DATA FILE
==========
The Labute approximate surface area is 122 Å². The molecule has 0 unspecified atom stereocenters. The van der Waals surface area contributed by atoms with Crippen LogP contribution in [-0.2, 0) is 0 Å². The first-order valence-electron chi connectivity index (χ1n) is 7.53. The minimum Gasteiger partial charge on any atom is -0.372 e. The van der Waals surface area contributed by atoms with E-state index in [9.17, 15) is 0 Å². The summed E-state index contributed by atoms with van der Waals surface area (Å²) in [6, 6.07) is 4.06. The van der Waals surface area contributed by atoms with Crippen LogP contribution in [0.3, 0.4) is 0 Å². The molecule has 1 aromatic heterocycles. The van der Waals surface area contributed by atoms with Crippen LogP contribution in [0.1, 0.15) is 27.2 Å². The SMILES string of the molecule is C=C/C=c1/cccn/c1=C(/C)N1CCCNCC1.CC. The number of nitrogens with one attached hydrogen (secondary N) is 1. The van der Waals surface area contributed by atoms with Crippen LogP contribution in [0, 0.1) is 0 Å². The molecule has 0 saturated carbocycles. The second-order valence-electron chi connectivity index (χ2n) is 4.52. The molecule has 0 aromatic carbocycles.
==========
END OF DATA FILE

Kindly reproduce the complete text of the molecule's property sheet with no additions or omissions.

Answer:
The Labute approximate surface area is 122 Å². The molecule has 0 unspecified atom stereocenters. The van der Waals surface area contributed by atoms with Crippen LogP contribution in [-0.2, 0) is 0 Å². The first-order valence-electron chi connectivity index (χ1n) is 7.53. The minimum Gasteiger partial charge on any atom is -0.372 e. The van der Waals surface area contributed by atoms with E-state index in [9.17, 15) is 0 Å². The summed E-state index contributed by atoms with van der Waals surface area (Å²) in [6, 6.07) is 4.06. The van der Waals surface area contributed by atoms with Crippen LogP contribution in [0.3, 0.4) is 0 Å². The molecule has 1 aromatic heterocycles. The van der Waals surface area contributed by atoms with Crippen LogP contribution in [0.1, 0.15) is 27.2 Å². The SMILES string of the molecule is C=C/C=c1/cccn/c1=C(/C)N1CCCNCC1.CC. The number of nitrogens with one attached hydrogen (secondary N) is 1. The van der Waals surface area contributed by atoms with Crippen LogP contribution in [0, 0.1) is 0 Å². The molecule has 0 saturated carbocycles. The second-order valence-electron chi connectivity index (χ2n) is 4.52. The molecule has 0 aromatic carbocycles.